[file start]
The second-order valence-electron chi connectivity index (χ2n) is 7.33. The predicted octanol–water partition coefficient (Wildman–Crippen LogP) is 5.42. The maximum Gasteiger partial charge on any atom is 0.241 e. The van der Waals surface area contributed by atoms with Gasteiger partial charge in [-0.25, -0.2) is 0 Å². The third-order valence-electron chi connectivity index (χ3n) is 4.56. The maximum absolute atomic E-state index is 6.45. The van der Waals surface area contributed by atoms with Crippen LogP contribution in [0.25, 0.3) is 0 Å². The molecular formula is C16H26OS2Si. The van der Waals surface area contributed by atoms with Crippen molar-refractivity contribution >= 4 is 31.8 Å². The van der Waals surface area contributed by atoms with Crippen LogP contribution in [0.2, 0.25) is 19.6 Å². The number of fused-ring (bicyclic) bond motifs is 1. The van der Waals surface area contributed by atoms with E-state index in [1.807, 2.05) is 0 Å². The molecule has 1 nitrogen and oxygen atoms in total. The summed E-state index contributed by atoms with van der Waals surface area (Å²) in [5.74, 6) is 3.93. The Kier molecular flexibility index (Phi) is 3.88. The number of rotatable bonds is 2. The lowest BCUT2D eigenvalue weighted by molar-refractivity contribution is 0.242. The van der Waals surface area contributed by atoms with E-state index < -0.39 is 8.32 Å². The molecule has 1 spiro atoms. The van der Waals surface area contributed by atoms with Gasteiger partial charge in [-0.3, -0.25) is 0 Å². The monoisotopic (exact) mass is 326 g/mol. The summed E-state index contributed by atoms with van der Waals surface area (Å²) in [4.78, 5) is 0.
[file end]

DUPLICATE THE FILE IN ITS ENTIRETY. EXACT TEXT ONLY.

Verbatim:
The second-order valence-electron chi connectivity index (χ2n) is 7.33. The predicted octanol–water partition coefficient (Wildman–Crippen LogP) is 5.42. The maximum Gasteiger partial charge on any atom is 0.241 e. The van der Waals surface area contributed by atoms with Gasteiger partial charge in [-0.25, -0.2) is 0 Å². The third-order valence-electron chi connectivity index (χ3n) is 4.56. The maximum absolute atomic E-state index is 6.45. The van der Waals surface area contributed by atoms with Crippen LogP contribution in [0.25, 0.3) is 0 Å². The molecular formula is C16H26OS2Si. The van der Waals surface area contributed by atoms with Crippen molar-refractivity contribution >= 4 is 31.8 Å². The van der Waals surface area contributed by atoms with Crippen LogP contribution in [0.2, 0.25) is 19.6 Å². The number of fused-ring (bicyclic) bond motifs is 1. The van der Waals surface area contributed by atoms with E-state index in [1.807, 2.05) is 0 Å². The molecule has 1 nitrogen and oxygen atoms in total. The summed E-state index contributed by atoms with van der Waals surface area (Å²) in [5.74, 6) is 3.93. The Kier molecular flexibility index (Phi) is 3.88. The number of rotatable bonds is 2. The lowest BCUT2D eigenvalue weighted by molar-refractivity contribution is 0.242. The van der Waals surface area contributed by atoms with E-state index < -0.39 is 8.32 Å². The molecule has 1 spiro atoms. The van der Waals surface area contributed by atoms with Gasteiger partial charge in [-0.3, -0.25) is 0 Å². The monoisotopic (exact) mass is 326 g/mol. The summed E-state index contributed by atoms with van der Waals surface area (Å²) in [4.78, 5) is 0.